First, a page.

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December 30, 2005

SpinVox

SpinVox 'converts your voicemails into text messages and sends them straight to your mobile phone or email'.

Perhaps of interest to Deafies who still get annoying voice mail messages, despite telling people to the contary.

There is a 7 day free trial and pricing plans that start from £5. For Deaf business users or employees, perhaps this might be claimed back from Access to Work?

Alternatively, just do what I do, and ignore. If the sender wants to be so stupid, then its on their own head ...

December 20, 2005

Growth of blogs

Forbes has predicted blog growth:

Blogs:

Number of blogs worldwide in 2005:
• 22 million

Number of blogs worldwide in 2010:
• Approaching 1 billion, spurred by Flickr and other new blog uses.

Highlights the need for current projects, and almost takes me back to Deaf UK in 1998.

December 13, 2005

Utilising online developments as a Deaf community

Frequently, there are a number of applications that are developed online, for a mainstream audience, but has direct benefit in so developing the grassroot Deaf community, or from an access perspective. This list is not exhaustive, and I may touch on other possibilities in the future. In the meantime, I will focus on two:

Vlogging:

The usage of BSL or sign language through vlogs started as an experiment in 2004, and since then vlogging has evolved within the mainstream. However, Deaf people have not really taken this up. Practical issues aside, blogs have not been connected within Deaf cyberspere, and Deaf people are still using traditional means of communication such as forums, and e mailing groups. However, this has dwindled to a large degree within the past year. To this end, key people need to drive the blogging movement forward, whether it be through the medium of BSL or English. The benefits of decentralisation of Deaf cyberspace has already been touched upon.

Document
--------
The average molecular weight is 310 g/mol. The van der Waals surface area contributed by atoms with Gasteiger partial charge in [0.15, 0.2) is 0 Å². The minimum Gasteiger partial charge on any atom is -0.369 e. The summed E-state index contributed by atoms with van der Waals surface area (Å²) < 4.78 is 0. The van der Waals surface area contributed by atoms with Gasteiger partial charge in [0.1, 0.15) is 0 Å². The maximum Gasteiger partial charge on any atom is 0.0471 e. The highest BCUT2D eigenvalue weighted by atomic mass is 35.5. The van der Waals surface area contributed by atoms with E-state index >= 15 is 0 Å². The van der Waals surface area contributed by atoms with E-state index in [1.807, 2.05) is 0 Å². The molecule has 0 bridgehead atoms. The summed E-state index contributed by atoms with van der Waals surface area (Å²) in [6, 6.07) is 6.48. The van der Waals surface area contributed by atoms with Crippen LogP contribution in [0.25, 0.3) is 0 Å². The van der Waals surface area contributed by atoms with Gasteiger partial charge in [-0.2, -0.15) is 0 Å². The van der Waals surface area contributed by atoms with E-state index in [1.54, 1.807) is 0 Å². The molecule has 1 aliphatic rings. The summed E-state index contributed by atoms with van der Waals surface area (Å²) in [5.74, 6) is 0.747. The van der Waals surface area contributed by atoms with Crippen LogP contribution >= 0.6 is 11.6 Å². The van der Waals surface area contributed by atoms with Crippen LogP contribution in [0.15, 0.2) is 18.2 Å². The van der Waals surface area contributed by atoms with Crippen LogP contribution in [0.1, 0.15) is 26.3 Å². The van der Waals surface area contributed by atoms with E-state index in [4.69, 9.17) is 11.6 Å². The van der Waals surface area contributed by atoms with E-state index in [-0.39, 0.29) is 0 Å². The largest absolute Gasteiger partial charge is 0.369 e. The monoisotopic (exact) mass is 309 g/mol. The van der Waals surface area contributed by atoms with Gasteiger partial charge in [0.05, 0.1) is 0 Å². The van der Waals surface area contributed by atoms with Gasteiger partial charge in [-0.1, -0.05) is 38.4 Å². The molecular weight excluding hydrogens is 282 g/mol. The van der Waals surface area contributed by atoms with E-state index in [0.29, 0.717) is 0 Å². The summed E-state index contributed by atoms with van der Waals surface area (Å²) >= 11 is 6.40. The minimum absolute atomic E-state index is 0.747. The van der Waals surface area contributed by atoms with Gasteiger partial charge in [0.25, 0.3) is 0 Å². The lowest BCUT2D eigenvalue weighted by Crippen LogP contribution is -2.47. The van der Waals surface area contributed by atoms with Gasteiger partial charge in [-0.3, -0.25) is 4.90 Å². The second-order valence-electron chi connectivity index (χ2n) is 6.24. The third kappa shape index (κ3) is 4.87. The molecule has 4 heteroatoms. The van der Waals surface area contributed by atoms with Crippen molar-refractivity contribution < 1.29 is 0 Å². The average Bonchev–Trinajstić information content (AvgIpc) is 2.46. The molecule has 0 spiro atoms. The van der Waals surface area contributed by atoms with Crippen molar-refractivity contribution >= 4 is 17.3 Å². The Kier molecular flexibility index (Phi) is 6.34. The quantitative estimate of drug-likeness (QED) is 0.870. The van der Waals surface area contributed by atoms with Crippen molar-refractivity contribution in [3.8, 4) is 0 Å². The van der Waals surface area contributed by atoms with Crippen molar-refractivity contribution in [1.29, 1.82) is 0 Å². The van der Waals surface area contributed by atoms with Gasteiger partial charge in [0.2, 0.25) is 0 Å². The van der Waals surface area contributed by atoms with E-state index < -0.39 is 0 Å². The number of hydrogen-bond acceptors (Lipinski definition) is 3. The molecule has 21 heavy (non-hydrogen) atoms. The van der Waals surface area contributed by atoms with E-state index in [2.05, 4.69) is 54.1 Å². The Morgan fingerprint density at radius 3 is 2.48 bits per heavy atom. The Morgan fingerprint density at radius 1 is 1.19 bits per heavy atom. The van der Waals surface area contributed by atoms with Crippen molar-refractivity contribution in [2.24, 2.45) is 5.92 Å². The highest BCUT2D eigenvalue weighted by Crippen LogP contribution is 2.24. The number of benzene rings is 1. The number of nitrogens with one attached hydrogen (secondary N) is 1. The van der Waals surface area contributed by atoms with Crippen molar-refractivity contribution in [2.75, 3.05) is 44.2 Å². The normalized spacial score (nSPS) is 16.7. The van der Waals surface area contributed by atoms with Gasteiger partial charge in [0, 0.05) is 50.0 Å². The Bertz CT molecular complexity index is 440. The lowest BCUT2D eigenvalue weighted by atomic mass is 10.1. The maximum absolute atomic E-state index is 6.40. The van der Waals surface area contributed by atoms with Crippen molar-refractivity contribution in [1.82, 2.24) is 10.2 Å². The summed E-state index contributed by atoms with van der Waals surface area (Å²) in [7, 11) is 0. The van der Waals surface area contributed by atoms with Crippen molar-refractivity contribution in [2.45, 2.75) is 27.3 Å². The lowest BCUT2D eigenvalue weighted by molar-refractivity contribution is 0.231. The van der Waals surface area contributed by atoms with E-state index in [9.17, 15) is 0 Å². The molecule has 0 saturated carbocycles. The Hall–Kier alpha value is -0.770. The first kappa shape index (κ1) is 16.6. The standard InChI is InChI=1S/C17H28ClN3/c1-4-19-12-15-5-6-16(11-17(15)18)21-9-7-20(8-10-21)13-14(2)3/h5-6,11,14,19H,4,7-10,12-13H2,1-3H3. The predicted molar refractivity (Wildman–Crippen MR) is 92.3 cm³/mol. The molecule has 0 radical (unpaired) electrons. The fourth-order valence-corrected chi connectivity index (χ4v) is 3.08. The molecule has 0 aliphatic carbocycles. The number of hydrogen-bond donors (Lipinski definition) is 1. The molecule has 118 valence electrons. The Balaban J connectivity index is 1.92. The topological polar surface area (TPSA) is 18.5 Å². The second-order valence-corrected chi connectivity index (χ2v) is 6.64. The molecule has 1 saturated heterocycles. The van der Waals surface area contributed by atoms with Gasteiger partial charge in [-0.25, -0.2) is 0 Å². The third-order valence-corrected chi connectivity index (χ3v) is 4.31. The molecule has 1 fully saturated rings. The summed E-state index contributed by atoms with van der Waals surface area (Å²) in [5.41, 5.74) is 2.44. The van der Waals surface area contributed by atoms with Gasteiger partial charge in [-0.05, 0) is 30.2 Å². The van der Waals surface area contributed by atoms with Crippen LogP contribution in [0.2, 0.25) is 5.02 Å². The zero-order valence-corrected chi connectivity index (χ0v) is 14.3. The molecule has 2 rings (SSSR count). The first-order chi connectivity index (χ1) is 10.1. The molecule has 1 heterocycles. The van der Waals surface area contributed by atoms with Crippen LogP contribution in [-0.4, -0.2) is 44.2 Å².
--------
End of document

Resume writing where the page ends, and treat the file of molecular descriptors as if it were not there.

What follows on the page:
Archiving Videos:

Archives of Deaf material remains in private homes, or within archives that are attached to deaf organisations. There are a number of issues pertaining to this, including accessible and control of information. Ownership of such materials is an important one, and away from control of organisations towards a grassroot space. One of the major problems around this, is that BSL takes up much storage space, and to this end long term archive places should be taken advantage of.

Grouper: this works on a similar concept to Flickr, instead of photos, the content is video. Cloud tags are extremely beneficial, apart from popularity tags, it offers the possibility of other tag association (sub categories). Such a medium offers endless possibiities in so far as organising information goes. The site also offers RSS, which would allow you to follow prescribed tags such as 'Deaf', or a particular person's feed.

Our Media: 'We provide free storage and free bandwidth for your videos, audio files, photos, text or software. Forever. No catches. Providing a spectrum of media storage, has its obvious benefits. Being a one portal for free storage, and by different means could attract a diversity scrapbook of Deaf people's lives. The Internet Archive is one of the organisations behind this site, lending a certain amount of credibility.

Boltfolio: again a site that offers unlimited storage of video, photos, writing plus audio.

Podcasting Transcription Services